How many ways do we have to break the rules to jam this thing through? As I think I said quite clearly, when we think of the member who is sponsoring this bill, the very last thing he would have wanted was that we trample all over the rules of Parliament and this institution and what it means in order that this bill pass. That's a heck of a way to taint his legacy. I do not think it's what he had in mind.
    Mr. Van Loan, I do not accept that you have the authority to speak on behalf of the member who moved this, so therefore don't.
    I don't.
    The Chair: You are speaking on behalf—
    Hon. Peter Van Loan: Nor does anybody who says that's why we have to move quickly.
    Mr. Van Loan, do you agree that a duly passed motion by this committee, that passes a committee, is allowed to stand? This is what happened. The motion was passed. You actually did have an opportunity to make your points, Mr. Van Loan. You made them during that meeting. You repeated yourself, and one of the members said that this was repetitive and called for the question. Therefore, the majority on this committee agreed that the question be called. The question was called.
    You, Mr. Van Loan, decided that you were not going to accept the will of the committee, and you continued to speak. Therefore, the chair's ruling, having been agreed on by the majority of the committee, was allowed to stand. Therefore, you, Mr. Van Loan, did not accept the will of this committee.
    We now have a question on the floor to move to clause-by-clause—
    Madam Chair, with the greatest of respect, on a point of order—
    Mr. Van Loan, I am sorry, on a point of order—
    Hon. Peter Van Loan: You cannot—
    The Chair: I am finishing my sentence.
    Hon. Peter Van Loan: Okay.
    The Chair: I am finishing my sentence, Mr. Van Loan, whether you like it or not. So show some respect for the chair, please.
     I will finish my sentence.
    What we had here was an agreement. The will of this committee was accepted. We had a motion to go to clause-by-clause. This was accepted by the majority of the committee. The majority of the committee is now moving to clause-by-clause.
    Mr. Van Loan, I think you are going to have to start respecting the will of this committee as its majority rules. Therefore, by a vote of seven to three—
    If I may speak, Madam Chair, I would have appreciated the same respect from you when I was attempting to complete my sentence and you put the question at our last committee meeting. That is what Standing Order 116 provides.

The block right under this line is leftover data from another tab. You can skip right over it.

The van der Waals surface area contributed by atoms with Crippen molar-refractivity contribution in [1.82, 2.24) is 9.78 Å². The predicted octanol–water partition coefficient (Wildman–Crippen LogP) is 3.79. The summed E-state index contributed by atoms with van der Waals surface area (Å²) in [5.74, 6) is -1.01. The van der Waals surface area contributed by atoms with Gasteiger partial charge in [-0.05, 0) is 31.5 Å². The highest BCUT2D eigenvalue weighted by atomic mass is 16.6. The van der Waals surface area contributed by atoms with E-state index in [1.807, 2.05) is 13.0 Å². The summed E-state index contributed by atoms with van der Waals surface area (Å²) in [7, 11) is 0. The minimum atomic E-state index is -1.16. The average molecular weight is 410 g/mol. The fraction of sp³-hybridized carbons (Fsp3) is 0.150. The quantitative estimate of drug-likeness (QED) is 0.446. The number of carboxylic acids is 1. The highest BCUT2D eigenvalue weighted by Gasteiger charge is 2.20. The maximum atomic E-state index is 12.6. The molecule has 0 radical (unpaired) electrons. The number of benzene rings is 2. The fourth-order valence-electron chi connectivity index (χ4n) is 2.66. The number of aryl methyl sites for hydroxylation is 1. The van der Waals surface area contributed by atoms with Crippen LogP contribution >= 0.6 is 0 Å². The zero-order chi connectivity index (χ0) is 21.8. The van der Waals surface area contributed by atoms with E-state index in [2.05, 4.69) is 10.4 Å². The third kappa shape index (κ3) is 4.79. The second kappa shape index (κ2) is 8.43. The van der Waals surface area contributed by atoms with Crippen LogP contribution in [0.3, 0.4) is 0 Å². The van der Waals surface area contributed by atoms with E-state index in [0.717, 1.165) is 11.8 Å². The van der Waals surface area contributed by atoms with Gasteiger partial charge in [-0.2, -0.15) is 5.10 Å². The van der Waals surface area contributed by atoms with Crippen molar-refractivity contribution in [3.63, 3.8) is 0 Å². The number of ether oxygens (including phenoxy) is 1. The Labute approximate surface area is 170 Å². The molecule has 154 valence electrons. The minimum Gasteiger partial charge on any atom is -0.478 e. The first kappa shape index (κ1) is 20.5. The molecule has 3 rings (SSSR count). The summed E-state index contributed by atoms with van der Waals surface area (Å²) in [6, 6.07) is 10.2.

With the greatest of respect, the will of the committee does not override the rules of Parliament, the Standing Orders of the House, the standing orders of this committee, nor the other rules that we have adopted here. Under your chairmanship, you are making a mockery of all our rules. This is simply a process where the majority gets to say what they want and throw every rule out the window.
    We did not adopt a motion to suspend the rules of the committee. No such motion has been adopted, but that is effectively what your chairmanship is doing.
    I am sorry, but if you are challenging the chair once again, I will put the question to the committee that the chair's ruling stand.


    Madam Chair.
    Mr. Maguire, there is a motion on the table that the chair's ruling stand.
    Shall I call this question?
    Mr. Larry Maguire: Madam Chair, with all due respect—
    The Chair: Mr. Van Loan is challenging the chair. He has said so in no uncertain terms.
    Hon. Peter Van Loan: We cannot proceed.
    The Chair: Do I get it that you're challenging the chair's ruling?
    Yes. My view is that we cannot proceed at this time.
    You did this at the last meeting. The committee ruled to have the chair's ruling sustained. We are now having you challenge the chair again. Is that true, Mr. Van Loan?
    Yes. I believe we cannot proceed at this time with clause-by-clause under our rules.
    To the committee, is the chair's ruling sustained?
     (Ruling of the chair sustained)